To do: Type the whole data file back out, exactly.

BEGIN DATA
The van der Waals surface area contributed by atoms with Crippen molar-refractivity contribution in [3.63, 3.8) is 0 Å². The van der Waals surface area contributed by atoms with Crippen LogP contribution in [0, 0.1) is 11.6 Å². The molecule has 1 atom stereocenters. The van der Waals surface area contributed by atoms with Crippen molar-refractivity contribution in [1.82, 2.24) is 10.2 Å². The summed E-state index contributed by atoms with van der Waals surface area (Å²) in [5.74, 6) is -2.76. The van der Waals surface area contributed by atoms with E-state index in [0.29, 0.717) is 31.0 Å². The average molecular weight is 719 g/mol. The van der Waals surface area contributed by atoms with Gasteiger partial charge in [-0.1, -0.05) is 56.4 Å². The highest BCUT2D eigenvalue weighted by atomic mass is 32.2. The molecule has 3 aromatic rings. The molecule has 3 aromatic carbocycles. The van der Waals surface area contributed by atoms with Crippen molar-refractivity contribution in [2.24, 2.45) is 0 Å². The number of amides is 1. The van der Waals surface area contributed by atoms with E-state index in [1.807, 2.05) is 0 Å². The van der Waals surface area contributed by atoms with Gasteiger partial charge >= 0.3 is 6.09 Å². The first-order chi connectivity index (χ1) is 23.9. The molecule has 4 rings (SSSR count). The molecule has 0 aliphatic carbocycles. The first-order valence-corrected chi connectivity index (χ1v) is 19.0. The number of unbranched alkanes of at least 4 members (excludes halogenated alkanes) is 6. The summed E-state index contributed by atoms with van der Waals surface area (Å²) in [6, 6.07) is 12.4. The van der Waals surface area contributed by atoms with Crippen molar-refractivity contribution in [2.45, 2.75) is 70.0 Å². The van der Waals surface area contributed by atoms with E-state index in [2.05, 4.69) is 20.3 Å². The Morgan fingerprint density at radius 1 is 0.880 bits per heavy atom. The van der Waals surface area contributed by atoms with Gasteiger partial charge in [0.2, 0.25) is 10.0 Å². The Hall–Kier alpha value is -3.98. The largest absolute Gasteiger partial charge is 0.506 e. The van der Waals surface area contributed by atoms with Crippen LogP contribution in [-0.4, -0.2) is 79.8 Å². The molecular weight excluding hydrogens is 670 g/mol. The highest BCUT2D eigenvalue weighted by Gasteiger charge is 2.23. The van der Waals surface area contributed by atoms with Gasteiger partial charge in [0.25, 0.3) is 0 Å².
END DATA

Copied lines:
The van der Waals surface area contributed by atoms with Crippen molar-refractivity contribution in [3.63, 3.8) is 0 Å². The van der Waals surface area contributed by atoms with Crippen LogP contribution in [0, 0.1) is 11.6 Å². The molecule has 1 atom stereocenters. The van der Waals surface area contributed by atoms with Crippen molar-refractivity contribution in [1.82, 2.24) is 10.2 Å². The summed E-state index contributed by atoms with van der Waals surface area (Å²) in [5.74, 6) is -2.76. The van der Waals surface area contributed by atoms with E-state index in [0.29, 0.717) is 31.0 Å². The average molecular weight is 719 g/mol. The van der Waals surface area contributed by atoms with Gasteiger partial charge in [-0.1, -0.05) is 56.4 Å². The highest BCUT2D eigenvalue weighted by atomic mass is 32.2. The molecule has 3 aromatic rings. The molecule has 3 aromatic carbocycles. The van der Waals surface area contributed by atoms with Crippen molar-refractivity contribution in [2.24, 2.45) is 0 Å². The number of amides is 1. The van der Waals surface area contributed by atoms with E-state index in [1.807, 2.05) is 0 Å². The van der Waals surface area contributed by atoms with Gasteiger partial charge >= 0.3 is 6.09 Å². The first-order chi connectivity index (χ1) is 23.9. The molecule has 4 rings (SSSR count). The molecule has 0 aliphatic carbocycles. The first-order valence-corrected chi connectivity index (χ1v) is 19.0. The number of unbranched alkanes of at least 4 members (excludes halogenated alkanes) is 6. The summed E-state index contributed by atoms with van der Waals surface area (Å²) in [6, 6.07) is 12.4. The van der Waals surface area contributed by atoms with Crippen molar-refractivity contribution in [2.45, 2.75) is 70.0 Å². The van der Waals surface area contributed by atoms with E-state index in [2.05, 4.69) is 20.3 Å². The Morgan fingerprint density at radius 1 is 0.880 bits per heavy atom. The van der Waals surface area contributed by atoms with Gasteiger partial charge in [0.2, 0.25) is 10.0 Å². The Hall–Kier alpha value is -3.98. The largest absolute Gasteiger partial charge is 0.506 e. The van der Waals surface area contributed by atoms with Crippen LogP contribution in [-0.4, -0.2) is 79.8 Å². The molecular weight excluding hydrogens is 670 g/mol. The highest BCUT2D eigenvalue weighted by Gasteiger charge is 2.23. The van der Waals surface area contributed by atoms with Gasteiger partial charge in [0.25, 0.3) is 0 Å².